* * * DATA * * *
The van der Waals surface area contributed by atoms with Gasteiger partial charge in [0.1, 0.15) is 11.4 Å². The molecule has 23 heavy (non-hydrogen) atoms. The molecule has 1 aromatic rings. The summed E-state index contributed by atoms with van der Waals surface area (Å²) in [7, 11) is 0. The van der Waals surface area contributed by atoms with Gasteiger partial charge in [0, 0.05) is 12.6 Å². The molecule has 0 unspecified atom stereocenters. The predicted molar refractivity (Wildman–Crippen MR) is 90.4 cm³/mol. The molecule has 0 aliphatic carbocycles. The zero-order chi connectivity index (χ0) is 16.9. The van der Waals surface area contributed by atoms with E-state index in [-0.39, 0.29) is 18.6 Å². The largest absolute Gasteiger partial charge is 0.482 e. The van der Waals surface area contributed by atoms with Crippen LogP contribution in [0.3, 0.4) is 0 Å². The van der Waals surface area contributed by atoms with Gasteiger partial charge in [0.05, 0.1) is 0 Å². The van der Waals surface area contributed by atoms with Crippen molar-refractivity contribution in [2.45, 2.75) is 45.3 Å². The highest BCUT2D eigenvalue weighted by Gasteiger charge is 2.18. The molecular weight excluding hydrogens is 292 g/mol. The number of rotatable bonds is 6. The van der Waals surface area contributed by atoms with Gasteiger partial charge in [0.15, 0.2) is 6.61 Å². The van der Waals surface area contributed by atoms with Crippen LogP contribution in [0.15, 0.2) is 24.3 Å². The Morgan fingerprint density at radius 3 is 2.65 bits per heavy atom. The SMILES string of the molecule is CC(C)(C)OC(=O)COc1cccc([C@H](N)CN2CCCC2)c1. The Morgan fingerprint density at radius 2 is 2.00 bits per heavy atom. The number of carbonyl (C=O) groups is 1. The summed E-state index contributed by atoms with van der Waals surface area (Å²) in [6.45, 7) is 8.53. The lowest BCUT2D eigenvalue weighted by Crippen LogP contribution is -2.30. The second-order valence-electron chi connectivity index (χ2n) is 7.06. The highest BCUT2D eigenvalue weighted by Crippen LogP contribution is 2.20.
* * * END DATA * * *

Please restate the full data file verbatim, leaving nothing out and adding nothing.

The van der Waals surface area contributed by atoms with Gasteiger partial charge in [0.1, 0.15) is 11.4 Å². The molecule has 23 heavy (non-hydrogen) atoms. The molecule has 1 aromatic rings. The summed E-state index contributed by atoms with van der Waals surface area (Å²) in [7, 11) is 0. The van der Waals surface area contributed by atoms with Gasteiger partial charge in [0, 0.05) is 12.6 Å². The molecule has 0 unspecified atom stereocenters. The predicted molar refractivity (Wildman–Crippen MR) is 90.4 cm³/mol. The molecule has 0 aliphatic carbocycles. The zero-order chi connectivity index (χ0) is 16.9. The van der Waals surface area contributed by atoms with E-state index in [-0.39, 0.29) is 18.6 Å². The largest absolute Gasteiger partial charge is 0.482 e. The van der Waals surface area contributed by atoms with Crippen LogP contribution in [0.3, 0.4) is 0 Å². The van der Waals surface area contributed by atoms with Gasteiger partial charge in [0.05, 0.1) is 0 Å². The van der Waals surface area contributed by atoms with Crippen molar-refractivity contribution in [2.45, 2.75) is 45.3 Å². The highest BCUT2D eigenvalue weighted by Gasteiger charge is 2.18. The molecular weight excluding hydrogens is 292 g/mol. The number of rotatable bonds is 6. The van der Waals surface area contributed by atoms with Gasteiger partial charge in [0.15, 0.2) is 6.61 Å². The van der Waals surface area contributed by atoms with Crippen LogP contribution in [0.15, 0.2) is 24.3 Å². The Morgan fingerprint density at radius 3 is 2.65 bits per heavy atom. The SMILES string of the molecule is CC(C)(C)OC(=O)COc1cccc([C@H](N)CN2CCCC2)c1. The Morgan fingerprint density at radius 2 is 2.00 bits per heavy atom. The number of carbonyl (C=O) groups is 1. The summed E-state index contributed by atoms with van der Waals surface area (Å²) in [6.45, 7) is 8.53. The lowest BCUT2D eigenvalue weighted by Crippen LogP contribution is -2.30. The second-order valence-electron chi connectivity index (χ2n) is 7.06. The highest BCUT2D eigenvalue weighted by Crippen LogP contribution is 2.20.